You keep thinking something good is due to happen with Tennessee's passing game. And then, something else goes wrong.
The latest development was the dismissal of wide receiver Brandon Warren.
Coach Lane Kiffin announced the dismissal after Monday's practice. Reason: "Conduct detrimental to our team."
If you take your humor dark, you might wonder why no other receiver or quarterback has been asked to leave the premises. I guess it depends on how you define "conduct detrimental to our team."
If such conduct included dropped passes, ill-conceived routes, and interceptions - what would be left of UT's passing ensemble? The Vols might have to run the wishbone out of necessity.
No one was comparing UT's passing game to Texas Tech's even before receivers started falling by the wayside.
Ahmad Paige was the first to go. He left the program in the spring.
Next was Austin Rogers, who, unlike Paige, had actually been productive. Rogers, who had 56 career receptions, suffered a season-ending knee injury in July.
Then, Gerald Jones and Denarius Moore battled with injuries throughout preseason camp, and neither was ready for the season opener.
They're healthy now. The passing game isn't.
Given its shortcomings, almost any loss is significant, although Warren had only seven catches for 54 yards. But that included two touchdown receptions.
I reread Warren's bio Monday just to make sure. He really did make the All-ACC all-freshman team at Florida State.
That was another program and a couple of head coaches ago. When he was dismissed, his college totals included as many touchdowns as head coaches, three each.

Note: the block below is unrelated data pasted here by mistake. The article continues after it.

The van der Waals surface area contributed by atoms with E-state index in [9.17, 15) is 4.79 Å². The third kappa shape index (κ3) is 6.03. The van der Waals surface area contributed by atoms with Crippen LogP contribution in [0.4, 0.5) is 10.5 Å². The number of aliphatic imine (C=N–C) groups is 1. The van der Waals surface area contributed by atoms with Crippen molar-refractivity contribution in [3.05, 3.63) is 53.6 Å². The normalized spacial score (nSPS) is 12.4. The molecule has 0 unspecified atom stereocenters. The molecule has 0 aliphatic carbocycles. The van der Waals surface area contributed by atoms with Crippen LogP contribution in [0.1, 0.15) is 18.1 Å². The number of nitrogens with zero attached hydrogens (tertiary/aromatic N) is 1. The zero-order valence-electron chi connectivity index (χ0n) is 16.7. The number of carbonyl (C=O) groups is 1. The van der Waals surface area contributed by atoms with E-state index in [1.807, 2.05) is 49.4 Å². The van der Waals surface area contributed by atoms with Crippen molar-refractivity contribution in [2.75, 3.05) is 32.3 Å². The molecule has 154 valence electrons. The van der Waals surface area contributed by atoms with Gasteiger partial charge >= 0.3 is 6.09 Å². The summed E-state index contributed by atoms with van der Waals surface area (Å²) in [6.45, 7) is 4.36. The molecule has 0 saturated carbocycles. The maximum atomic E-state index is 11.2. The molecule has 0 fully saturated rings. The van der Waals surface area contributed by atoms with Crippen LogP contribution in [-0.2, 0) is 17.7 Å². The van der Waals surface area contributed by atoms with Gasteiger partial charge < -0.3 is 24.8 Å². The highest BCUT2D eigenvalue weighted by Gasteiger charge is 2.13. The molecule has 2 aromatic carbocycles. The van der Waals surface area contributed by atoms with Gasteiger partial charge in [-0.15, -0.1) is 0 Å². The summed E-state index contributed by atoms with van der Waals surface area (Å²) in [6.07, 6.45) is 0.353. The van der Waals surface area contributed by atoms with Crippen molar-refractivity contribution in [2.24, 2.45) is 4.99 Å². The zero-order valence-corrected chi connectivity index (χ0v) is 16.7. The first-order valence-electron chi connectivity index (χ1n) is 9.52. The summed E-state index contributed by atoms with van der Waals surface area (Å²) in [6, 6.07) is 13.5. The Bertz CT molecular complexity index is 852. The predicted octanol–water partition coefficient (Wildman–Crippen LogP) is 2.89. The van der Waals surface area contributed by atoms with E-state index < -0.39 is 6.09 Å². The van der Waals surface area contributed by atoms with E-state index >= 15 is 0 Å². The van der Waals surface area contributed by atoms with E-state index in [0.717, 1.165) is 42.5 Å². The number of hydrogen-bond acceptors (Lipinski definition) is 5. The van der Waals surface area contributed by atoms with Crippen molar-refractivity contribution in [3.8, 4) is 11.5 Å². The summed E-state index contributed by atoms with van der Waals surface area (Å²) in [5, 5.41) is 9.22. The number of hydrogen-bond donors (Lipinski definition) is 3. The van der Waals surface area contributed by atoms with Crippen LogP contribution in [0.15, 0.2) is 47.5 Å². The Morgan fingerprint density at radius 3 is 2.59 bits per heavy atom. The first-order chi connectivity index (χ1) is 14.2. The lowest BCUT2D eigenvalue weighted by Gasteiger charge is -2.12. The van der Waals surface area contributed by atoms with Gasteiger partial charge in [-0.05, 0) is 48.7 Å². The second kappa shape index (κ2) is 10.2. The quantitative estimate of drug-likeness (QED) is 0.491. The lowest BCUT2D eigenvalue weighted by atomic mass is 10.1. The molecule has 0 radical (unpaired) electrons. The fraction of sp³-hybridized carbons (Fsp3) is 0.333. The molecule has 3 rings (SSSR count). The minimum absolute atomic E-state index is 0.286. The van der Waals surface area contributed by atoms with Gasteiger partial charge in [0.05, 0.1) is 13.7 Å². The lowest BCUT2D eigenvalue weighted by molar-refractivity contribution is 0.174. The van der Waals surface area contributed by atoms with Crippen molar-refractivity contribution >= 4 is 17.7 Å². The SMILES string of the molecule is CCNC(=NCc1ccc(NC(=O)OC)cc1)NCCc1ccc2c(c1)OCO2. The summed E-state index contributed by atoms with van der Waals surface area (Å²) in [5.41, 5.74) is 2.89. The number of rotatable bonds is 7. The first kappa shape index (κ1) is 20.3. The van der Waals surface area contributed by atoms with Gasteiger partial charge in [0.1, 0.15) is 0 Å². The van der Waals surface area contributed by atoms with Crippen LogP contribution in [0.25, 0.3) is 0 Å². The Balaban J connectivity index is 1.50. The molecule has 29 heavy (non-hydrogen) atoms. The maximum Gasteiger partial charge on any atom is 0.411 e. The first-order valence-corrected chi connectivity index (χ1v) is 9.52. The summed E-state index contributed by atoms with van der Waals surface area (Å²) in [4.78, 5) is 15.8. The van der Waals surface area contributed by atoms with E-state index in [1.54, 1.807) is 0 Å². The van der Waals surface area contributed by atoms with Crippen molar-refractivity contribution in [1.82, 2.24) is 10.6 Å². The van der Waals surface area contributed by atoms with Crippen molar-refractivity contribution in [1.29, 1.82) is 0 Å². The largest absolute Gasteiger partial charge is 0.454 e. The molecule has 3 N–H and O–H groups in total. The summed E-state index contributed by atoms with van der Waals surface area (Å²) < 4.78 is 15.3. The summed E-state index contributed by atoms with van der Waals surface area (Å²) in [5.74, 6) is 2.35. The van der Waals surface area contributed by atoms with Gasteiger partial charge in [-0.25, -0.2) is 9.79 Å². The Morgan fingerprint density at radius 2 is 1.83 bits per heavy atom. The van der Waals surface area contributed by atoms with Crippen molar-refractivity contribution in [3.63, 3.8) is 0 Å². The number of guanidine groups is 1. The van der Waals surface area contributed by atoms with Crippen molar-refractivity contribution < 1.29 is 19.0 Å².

The former five-star recruit from Alcoa never lived up to his potential once he left Florida State, where he had 28 catches for 301 yards as a freshman in 2006. You can't help but wonder how differently his college career might have gone if he had never left the Seminoles.
His transfer was more about family than football. He wanted to be close to his ailing mother.
He had two chances at UT, first under coach Phillip Fulmer, then under Kiffin's new regime. He didn't flourish under either one.
His move to wide receiver appeared beneficial. At times during preseason camp, he looked like the best receiver on the field.
But Kiffin expressed his displeasure with Warren to the media more than once. So Warren might have been on shaky footing even before Saturday's night incident.
Who knows how much other history went into his dismissal? We do know Jones wasn't exactly a model sideline citizen the previous Saturday against Ohio University, and he's still on the team.
Jones and Warren surely aren't the only frustrated players. They just vented their frustration in a public forum.
The Vols worked really hard in preseason camp. They began the season with a lot of energy and optimism, intent on righting the program after last year's 5-7 finish.
Instead, their struggles have continued in a 2-3 start that includes two upset losses at Neyland Stadium. Those struggles are magnified in the passing game.
Quarterback Jonathan Crompton understandably gets most of the blame. To synopsize his problems, he hasn't protected the football and has missed - either by sight or by throwing - too many open receivers.
It's not all about Crompton. It's also about a cast of receivers who have dropped the ball both literally and figuratively, if you factor in their flawed routes.
And it's about a coaching staff that refuses to give backup quarterback Nick Stephens a chance. If nothing else, that might take some of the pressure off Crompton.
But the only change Monday was the loss of another receiver.
Sports editor John Adams may be reached at 865-342-6284 or firstname.lastname@example.org.